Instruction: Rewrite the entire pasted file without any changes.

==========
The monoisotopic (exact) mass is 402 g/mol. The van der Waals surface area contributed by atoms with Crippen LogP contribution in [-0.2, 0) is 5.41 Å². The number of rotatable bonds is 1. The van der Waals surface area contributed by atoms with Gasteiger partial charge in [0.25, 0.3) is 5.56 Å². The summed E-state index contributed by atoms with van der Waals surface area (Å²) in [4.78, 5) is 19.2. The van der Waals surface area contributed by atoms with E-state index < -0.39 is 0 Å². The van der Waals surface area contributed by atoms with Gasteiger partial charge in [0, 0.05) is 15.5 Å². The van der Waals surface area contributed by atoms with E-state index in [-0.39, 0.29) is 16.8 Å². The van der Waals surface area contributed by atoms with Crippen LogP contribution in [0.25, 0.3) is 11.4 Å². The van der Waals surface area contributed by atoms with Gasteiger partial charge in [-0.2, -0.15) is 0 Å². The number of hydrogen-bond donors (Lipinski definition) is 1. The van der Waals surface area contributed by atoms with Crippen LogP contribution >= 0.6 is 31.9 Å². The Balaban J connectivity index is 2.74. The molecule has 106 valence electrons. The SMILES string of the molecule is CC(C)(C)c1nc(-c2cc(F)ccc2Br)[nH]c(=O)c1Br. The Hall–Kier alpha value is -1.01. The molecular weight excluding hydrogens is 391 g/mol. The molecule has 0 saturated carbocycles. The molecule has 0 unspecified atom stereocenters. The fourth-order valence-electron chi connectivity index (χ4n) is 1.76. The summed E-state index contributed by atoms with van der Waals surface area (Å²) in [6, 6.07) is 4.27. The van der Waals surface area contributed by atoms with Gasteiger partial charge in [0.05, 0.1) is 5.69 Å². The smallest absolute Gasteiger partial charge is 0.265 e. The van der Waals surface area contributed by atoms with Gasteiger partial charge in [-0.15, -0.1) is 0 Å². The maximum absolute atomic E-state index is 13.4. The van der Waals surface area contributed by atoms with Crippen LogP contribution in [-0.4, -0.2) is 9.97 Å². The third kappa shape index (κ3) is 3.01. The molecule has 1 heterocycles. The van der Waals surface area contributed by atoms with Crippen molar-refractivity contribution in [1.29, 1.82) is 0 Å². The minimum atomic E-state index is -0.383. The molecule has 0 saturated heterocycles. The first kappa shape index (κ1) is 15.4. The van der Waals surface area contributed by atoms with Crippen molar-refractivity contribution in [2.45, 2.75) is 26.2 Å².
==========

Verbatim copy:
The monoisotopic (exact) mass is 402 g/mol. The van der Waals surface area contributed by atoms with Crippen LogP contribution in [-0.2, 0) is 5.41 Å². The number of rotatable bonds is 1. The van der Waals surface area contributed by atoms with Gasteiger partial charge in [0.25, 0.3) is 5.56 Å². The summed E-state index contributed by atoms with van der Waals surface area (Å²) in [4.78, 5) is 19.2. The van der Waals surface area contributed by atoms with E-state index < -0.39 is 0 Å². The van der Waals surface area contributed by atoms with Gasteiger partial charge in [0, 0.05) is 15.5 Å². The van der Waals surface area contributed by atoms with E-state index in [-0.39, 0.29) is 16.8 Å². The van der Waals surface area contributed by atoms with Crippen LogP contribution in [0.25, 0.3) is 11.4 Å². The van der Waals surface area contributed by atoms with Gasteiger partial charge in [-0.2, -0.15) is 0 Å². The number of hydrogen-bond donors (Lipinski definition) is 1. The van der Waals surface area contributed by atoms with Crippen LogP contribution >= 0.6 is 31.9 Å². The Balaban J connectivity index is 2.74. The molecule has 106 valence electrons. The SMILES string of the molecule is CC(C)(C)c1nc(-c2cc(F)ccc2Br)[nH]c(=O)c1Br. The Hall–Kier alpha value is -1.01. The molecular weight excluding hydrogens is 391 g/mol. The molecule has 0 saturated carbocycles. The molecule has 0 unspecified atom stereocenters. The fourth-order valence-electron chi connectivity index (χ4n) is 1.76. The summed E-state index contributed by atoms with van der Waals surface area (Å²) in [6, 6.07) is 4.27. The van der Waals surface area contributed by atoms with Gasteiger partial charge in [0.05, 0.1) is 5.69 Å². The smallest absolute Gasteiger partial charge is 0.265 e. The van der Waals surface area contributed by atoms with Gasteiger partial charge in [-0.15, -0.1) is 0 Å². The maximum absolute atomic E-state index is 13.4. The van der Waals surface area contributed by atoms with Crippen LogP contribution in [-0.4, -0.2) is 9.97 Å². The third kappa shape index (κ3) is 3.01. The molecule has 1 heterocycles. The van der Waals surface area contributed by atoms with Crippen molar-refractivity contribution in [1.29, 1.82) is 0 Å². The minimum atomic E-state index is -0.383. The molecule has 0 saturated heterocycles. The first kappa shape index (κ1) is 15.4. The van der Waals surface area contributed by atoms with Crippen molar-refractivity contribution in [2.45, 2.75) is 26.2 Å².